Why do we twitch and jerk when we fall asleep? It’s a question that makes some people worry, but if this sounds like you, it turns out it’s completely normal.
The sudden jolt many people have when falling asleep or in sleep is called a hypnic jerk.
It’s much more common than you’d think. According to Dr. William Kohler of the Florida Sleep Institute, around 70 percent of people get them. And James K. Walsh, executive director and senior scientist at St. Luke's Sleep Medicine and Research Center, agrees with the assessment that these jolts are very common.
He told NBC News: "A hypnic jerk or sleep starts are a perfectly normal occurrence that is almost universal.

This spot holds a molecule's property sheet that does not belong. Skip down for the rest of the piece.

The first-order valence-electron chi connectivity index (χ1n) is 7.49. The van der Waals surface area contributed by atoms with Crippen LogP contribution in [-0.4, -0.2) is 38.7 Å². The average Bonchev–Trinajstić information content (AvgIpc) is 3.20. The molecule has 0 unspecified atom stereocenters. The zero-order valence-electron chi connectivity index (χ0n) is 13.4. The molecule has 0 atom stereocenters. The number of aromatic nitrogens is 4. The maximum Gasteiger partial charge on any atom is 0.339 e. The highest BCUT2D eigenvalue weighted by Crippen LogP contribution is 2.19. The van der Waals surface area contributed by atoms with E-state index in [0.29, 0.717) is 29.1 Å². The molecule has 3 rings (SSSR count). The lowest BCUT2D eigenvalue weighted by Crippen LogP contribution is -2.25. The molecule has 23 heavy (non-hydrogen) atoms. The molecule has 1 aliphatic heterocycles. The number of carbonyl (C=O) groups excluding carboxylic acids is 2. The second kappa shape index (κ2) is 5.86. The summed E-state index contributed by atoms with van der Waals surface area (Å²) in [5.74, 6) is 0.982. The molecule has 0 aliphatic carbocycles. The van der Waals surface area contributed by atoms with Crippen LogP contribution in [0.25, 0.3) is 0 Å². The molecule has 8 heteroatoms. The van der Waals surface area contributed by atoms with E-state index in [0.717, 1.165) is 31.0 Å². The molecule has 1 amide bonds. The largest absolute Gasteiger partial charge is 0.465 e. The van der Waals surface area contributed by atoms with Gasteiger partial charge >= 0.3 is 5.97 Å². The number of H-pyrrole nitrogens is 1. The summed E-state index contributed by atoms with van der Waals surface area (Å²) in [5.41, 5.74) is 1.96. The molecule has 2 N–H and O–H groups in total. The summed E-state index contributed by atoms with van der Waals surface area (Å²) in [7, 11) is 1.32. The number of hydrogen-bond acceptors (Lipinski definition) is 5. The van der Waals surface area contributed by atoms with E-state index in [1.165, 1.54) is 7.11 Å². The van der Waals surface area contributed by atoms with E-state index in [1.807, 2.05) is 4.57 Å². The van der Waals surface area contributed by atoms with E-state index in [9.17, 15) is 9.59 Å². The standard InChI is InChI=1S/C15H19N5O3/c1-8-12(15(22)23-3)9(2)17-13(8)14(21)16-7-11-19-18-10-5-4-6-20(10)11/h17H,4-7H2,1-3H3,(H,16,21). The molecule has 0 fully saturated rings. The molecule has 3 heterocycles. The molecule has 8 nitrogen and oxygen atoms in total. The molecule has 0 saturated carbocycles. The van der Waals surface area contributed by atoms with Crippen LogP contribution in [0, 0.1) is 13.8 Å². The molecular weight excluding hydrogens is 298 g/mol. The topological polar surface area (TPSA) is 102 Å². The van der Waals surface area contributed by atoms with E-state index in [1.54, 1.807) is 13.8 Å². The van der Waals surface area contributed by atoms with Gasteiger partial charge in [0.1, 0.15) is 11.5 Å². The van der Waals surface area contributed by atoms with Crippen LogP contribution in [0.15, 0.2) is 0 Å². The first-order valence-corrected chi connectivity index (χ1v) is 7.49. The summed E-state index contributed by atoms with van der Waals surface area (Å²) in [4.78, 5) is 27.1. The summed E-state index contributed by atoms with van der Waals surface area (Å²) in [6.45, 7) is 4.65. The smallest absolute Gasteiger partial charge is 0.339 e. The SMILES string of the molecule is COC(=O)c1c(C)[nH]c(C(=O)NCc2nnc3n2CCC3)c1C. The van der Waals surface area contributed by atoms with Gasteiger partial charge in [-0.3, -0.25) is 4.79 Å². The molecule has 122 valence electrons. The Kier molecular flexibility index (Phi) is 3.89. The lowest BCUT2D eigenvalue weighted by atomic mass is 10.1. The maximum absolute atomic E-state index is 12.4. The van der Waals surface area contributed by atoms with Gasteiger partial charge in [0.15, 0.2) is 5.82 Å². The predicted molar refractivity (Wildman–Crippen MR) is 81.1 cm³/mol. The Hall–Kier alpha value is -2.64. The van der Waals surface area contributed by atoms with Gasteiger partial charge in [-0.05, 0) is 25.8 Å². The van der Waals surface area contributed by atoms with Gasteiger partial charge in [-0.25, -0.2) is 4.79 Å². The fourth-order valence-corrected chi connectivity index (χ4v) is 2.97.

"It involves a total body experience where your muscle contracts therefore your limbs jerk or your body twitches. They generally occur during the transition between wakefulness and sleep."
So why does it happen?
Apparently, there’s different “stages” to every night sleep, which repeat four or five times during each sleep. A hypnic jerk normally occurs as we enter stage 1 of sleep, after being awake.
Apparently hypnic jerks can also indicate that we’re running low on sleep. When our bodies continue with activity when we’re tired, it means certain parts of our nervous system are asleep while others keep working.
So if your partner is sick of what seem like random spasms, just as you’re drifting off to sleep, you can reassure them that it’s nothing to be worried about… even if it’s annoying.